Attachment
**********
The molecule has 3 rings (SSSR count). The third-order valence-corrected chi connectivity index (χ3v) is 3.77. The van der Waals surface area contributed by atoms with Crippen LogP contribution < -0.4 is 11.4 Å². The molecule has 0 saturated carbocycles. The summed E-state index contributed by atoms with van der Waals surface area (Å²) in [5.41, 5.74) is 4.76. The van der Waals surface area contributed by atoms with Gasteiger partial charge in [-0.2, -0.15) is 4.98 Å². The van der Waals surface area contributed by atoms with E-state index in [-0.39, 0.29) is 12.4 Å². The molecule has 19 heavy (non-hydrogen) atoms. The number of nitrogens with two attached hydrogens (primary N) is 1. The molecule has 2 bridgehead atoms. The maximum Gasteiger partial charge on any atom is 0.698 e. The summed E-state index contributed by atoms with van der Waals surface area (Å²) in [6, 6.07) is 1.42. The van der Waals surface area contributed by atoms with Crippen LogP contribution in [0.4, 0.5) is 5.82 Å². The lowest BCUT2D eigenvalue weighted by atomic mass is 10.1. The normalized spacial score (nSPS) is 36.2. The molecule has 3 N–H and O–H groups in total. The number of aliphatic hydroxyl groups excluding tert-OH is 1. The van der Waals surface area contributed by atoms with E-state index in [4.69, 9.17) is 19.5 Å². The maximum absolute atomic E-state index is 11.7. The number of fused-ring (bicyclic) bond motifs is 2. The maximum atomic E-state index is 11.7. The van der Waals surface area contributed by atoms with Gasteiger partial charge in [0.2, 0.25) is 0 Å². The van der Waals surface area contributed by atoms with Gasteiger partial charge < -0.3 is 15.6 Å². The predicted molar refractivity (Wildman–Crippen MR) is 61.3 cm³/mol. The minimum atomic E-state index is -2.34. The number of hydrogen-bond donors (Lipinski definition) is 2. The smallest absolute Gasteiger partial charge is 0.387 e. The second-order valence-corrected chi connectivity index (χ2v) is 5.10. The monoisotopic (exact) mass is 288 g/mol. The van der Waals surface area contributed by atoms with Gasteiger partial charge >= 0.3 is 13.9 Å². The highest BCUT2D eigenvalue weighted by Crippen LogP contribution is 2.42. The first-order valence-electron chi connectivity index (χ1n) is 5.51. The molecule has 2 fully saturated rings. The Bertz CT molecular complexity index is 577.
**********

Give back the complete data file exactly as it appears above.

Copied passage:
The molecule has 3 rings (SSSR count). The third-order valence-corrected chi connectivity index (χ3v) is 3.77. The van der Waals surface area contributed by atoms with Crippen LogP contribution < -0.4 is 11.4 Å². The molecule has 0 saturated carbocycles. The summed E-state index contributed by atoms with van der Waals surface area (Å²) in [5.41, 5.74) is 4.76. The van der Waals surface area contributed by atoms with Gasteiger partial charge in [-0.2, -0.15) is 4.98 Å². The van der Waals surface area contributed by atoms with E-state index in [-0.39, 0.29) is 12.4 Å². The molecule has 19 heavy (non-hydrogen) atoms. The number of nitrogens with two attached hydrogens (primary N) is 1. The molecule has 2 bridgehead atoms. The maximum Gasteiger partial charge on any atom is 0.698 e. The summed E-state index contributed by atoms with van der Waals surface area (Å²) in [6, 6.07) is 1.42. The van der Waals surface area contributed by atoms with Crippen LogP contribution in [0.4, 0.5) is 5.82 Å². The lowest BCUT2D eigenvalue weighted by atomic mass is 10.1. The normalized spacial score (nSPS) is 36.2. The molecule has 3 N–H and O–H groups in total. The number of aliphatic hydroxyl groups excluding tert-OH is 1. The van der Waals surface area contributed by atoms with E-state index in [4.69, 9.17) is 19.5 Å². The maximum absolute atomic E-state index is 11.7. The number of fused-ring (bicyclic) bond motifs is 2. The maximum atomic E-state index is 11.7. The van der Waals surface area contributed by atoms with Gasteiger partial charge in [0.2, 0.25) is 0 Å². The van der Waals surface area contributed by atoms with Gasteiger partial charge < -0.3 is 15.6 Å². The predicted molar refractivity (Wildman–Crippen MR) is 61.3 cm³/mol. The minimum atomic E-state index is -2.34. The number of hydrogen-bond donors (Lipinski definition) is 2. The smallest absolute Gasteiger partial charge is 0.387 e. The second-order valence-corrected chi connectivity index (χ2v) is 5.10. The monoisotopic (exact) mass is 288 g/mol. The van der Waals surface area contributed by atoms with Gasteiger partial charge >= 0.3 is 13.9 Å². The highest BCUT2D eigenvalue weighted by Crippen LogP contribution is 2.42. The first-order valence-electron chi connectivity index (χ1n) is 5.51. The molecule has 2 fully saturated rings. The Bertz CT molecular complexity index is 577.